This eleven CD box set from Korean violinist Kyung-Wha Chung combines her complete Warner Recordings produced in the period 1978/2000. Just to be clear: these are her recordings on EMI and not those released on Decca. Kyung-Wha Chung is an outstanding artist deserving of her elevated ranking in the pantheon of violinists and this set is a confident reminder of why she is so highly placed.
Chung's recording of two beloved Bruch (pieces) is filled with fervent youthful energy and at the same time fragile delicacy. Chung's ability to express the powerful energy not forgetting the detail always amazes me. Simply, the two Bruch recrdings are such a beauty that no word can describe.
One of the best classical cds!
Kyung Wha Chung does a wonderful job of expressing the small details of Max Bruch… All the energy is expressed, just as Bruch intended it to. A must have for all classical collections.- Amazon Reviewer
This was Kyung-Wha Chung's first recording, made when she was 22, just after her sensational London debut in the Tchaikovsky Concerto with the same orchestra and conductor. It is splendid. Only a young, radiantly talented player could make these two tired warhorses sound so fresh and vital; only a consummately masterful one could sail through their daunting technical difficulties with such easy virtuosity and perfection. Her tone is flawlessly beautiful, varied in color and inflection; she puts her technical resources entirely at the service of the music, giving every note meaning and honestly felt expression without exaggeration or sentimentality. The Tchaikovsky has charm, humor, sparkle; the slow movement is dreamy, wistful, and unmuted but subdued and inward. The Sibelius is dark and bleak but full-blooded, passionate, and intense. The orchestra sounds and plays better in the Sibelius.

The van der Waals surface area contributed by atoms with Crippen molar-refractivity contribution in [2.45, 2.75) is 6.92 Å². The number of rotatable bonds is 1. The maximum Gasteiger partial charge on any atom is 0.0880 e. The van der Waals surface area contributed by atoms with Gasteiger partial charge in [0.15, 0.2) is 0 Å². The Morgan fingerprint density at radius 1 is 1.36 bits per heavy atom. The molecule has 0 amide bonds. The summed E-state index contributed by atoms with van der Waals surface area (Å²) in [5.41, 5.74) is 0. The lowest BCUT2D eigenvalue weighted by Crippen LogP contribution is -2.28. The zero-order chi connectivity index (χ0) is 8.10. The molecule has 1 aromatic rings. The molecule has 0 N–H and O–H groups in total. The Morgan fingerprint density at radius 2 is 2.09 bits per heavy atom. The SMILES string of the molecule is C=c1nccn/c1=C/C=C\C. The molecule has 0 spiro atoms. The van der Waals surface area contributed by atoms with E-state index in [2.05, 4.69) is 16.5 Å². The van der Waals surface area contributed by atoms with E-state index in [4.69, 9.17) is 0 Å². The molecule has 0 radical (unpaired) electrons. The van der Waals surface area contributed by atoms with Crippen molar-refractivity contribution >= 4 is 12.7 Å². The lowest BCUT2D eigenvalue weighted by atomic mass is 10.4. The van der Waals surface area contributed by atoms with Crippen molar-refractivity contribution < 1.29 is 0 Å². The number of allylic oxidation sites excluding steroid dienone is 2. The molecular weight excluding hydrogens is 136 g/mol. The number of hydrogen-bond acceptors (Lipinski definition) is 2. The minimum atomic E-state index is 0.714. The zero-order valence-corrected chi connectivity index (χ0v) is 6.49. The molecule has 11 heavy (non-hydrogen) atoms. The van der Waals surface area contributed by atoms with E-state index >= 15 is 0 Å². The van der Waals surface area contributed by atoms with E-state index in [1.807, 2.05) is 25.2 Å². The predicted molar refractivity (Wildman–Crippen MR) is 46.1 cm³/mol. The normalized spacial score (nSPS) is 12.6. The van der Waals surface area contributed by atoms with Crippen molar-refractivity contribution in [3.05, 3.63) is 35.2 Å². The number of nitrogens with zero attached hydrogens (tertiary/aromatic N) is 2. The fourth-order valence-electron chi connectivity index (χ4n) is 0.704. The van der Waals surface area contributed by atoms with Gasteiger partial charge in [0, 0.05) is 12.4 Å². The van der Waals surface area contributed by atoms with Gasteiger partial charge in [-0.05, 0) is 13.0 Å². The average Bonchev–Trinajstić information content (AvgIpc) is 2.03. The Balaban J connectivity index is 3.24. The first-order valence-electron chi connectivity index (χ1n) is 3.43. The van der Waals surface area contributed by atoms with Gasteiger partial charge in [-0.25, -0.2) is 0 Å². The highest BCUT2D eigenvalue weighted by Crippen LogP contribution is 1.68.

Beethoven’s Triple Concerto, completed about the same time as the Eroica Symphony, has suddenly become popular. One reason for its previous lack of popularity was the fact that three soloists cost three times as much as one normally expensive pianist, violinist or cellist. Another reason is that the work seeks to be a popular success, hence the Rondo alla Polacca with which it concludes. The piano part was intended for Beethoven’s patron and pupil, the Archduke Rudolph von Habsburg, and hence is less technically demanding than the composer’s usual pianistic writing, destined for himself. The standard CD (previously LP) of the work was a spectacular performance and recording made by EMI many years ago with David Oistrakh, Rostropovich and Richter with the Berlin Philharmonic under Karajan. It was opulently played with the BPO’s luscious sound, but has little to do with what Beethoven would have heard in 1804. Another choice was the version of Stern, Rose and Serkin (Sony), less lush and not so high-powered as Karajan’s.
October 21, 2012 marks Sir Georg Solti's centenary and Decca is celebrating this with several important reissues. Sir Georg was an exclusive Decca artist for 50 years.
Continuing their Adagios series, the folks at Decca have combed the archives once again and assembled another soothing collection of beautiful melodies, Violin Adagios. This time the soulful sound of the violin takes center stage in a program of the most memorable slow-paced music written for the instrument. Opening with Kennedy's rendition of Massenet's mournful "Meditation" from Thaïs, the double-disc set continues with performances by legends like Arthur Grumiaux and Henryk Szeryng, along with newly minted stars such as Joshua Bell, Kyung-Wha Chung, and Leila Josefowicz. And all the essential composers – from Bach to Beethoven to Brahms – are represented, too, on this album in celebration of the violin, that most lyrical of instruments.Barnes & Noble